Now back in the 1960’s, girls were still required to wear dresses to school. If we weren’t wearing knee socks and saddle shoes, then we were wearing garter belts to hold up our nylon stockings. Maneuvering garter belts and all the menstrual accoutrements within that three-minute class break called for the skill of Harry Houdini. Sometimes, you had to just suffer the embarrassment of asking a male teacher if you could be excused during class. Boomer girls, you remember all this, don’t you?
Then there were the menstrual cramps. At times, mine were so painful that I would actually throw up. I remember it happening just as my family was packing up for a Sunday trip to a state park. My mother insisted that she would not go without me, so the family’s day out ended before we even called shotgun. She gave me a tip for relieving the pain that stopped those cramps for good within a half hour: place a cold water bottle on your abdomen. It was a godsend.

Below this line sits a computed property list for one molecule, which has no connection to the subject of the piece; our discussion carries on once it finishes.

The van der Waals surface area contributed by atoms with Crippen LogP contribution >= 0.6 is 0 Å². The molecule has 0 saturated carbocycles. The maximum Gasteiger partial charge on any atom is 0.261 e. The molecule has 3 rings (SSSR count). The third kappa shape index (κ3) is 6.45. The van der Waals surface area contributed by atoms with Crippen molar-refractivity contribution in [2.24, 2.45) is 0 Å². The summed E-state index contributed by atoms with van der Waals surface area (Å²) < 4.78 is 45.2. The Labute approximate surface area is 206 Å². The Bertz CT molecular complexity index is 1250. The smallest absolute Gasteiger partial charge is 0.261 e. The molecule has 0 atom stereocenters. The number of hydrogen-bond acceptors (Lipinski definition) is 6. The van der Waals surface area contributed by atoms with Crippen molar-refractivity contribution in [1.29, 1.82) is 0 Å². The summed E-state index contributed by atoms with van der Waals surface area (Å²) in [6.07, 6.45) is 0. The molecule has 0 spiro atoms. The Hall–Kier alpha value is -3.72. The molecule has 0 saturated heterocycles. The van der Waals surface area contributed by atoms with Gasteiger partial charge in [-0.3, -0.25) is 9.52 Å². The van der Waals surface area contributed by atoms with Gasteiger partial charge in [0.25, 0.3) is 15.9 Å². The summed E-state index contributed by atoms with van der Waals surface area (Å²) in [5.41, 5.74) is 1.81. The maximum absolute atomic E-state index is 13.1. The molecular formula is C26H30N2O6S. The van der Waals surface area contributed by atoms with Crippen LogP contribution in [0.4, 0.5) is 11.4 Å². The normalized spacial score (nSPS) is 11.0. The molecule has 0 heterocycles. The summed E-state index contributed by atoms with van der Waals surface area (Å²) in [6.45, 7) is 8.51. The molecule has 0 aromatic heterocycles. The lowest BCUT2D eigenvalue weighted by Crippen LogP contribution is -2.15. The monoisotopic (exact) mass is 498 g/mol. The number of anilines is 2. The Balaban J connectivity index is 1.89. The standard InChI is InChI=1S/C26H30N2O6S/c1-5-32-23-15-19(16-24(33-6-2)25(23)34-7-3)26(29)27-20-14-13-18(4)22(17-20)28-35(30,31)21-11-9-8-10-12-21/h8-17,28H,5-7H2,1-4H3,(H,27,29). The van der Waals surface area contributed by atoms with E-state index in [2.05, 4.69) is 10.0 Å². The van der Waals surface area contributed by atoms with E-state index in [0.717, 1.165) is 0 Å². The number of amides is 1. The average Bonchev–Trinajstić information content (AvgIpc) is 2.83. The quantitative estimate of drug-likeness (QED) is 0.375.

Back in the 1960’s, there weren’t many school girls who used tampons, so there was no escaping the trials of using sanitary napkins. When you had your period, you could not go swimming. In our school, students were required to take showers after every gym class. There was a long “tunnel” that sprayed water from the sides. We girls ran through, one after the other, holding our towels above our heads and then immediately dried off. The gym teacher observed closely to make sure that every girl was indeed taking a shower. Now if you were having your period, you weren’t required to take a shower, but you had to take a sponge bath at a sink. The teacher stood nearby, keeping a written record to make sure that no one was double dipping. I never had regular periods until after my first child was born, so I sometimes had explaining to do.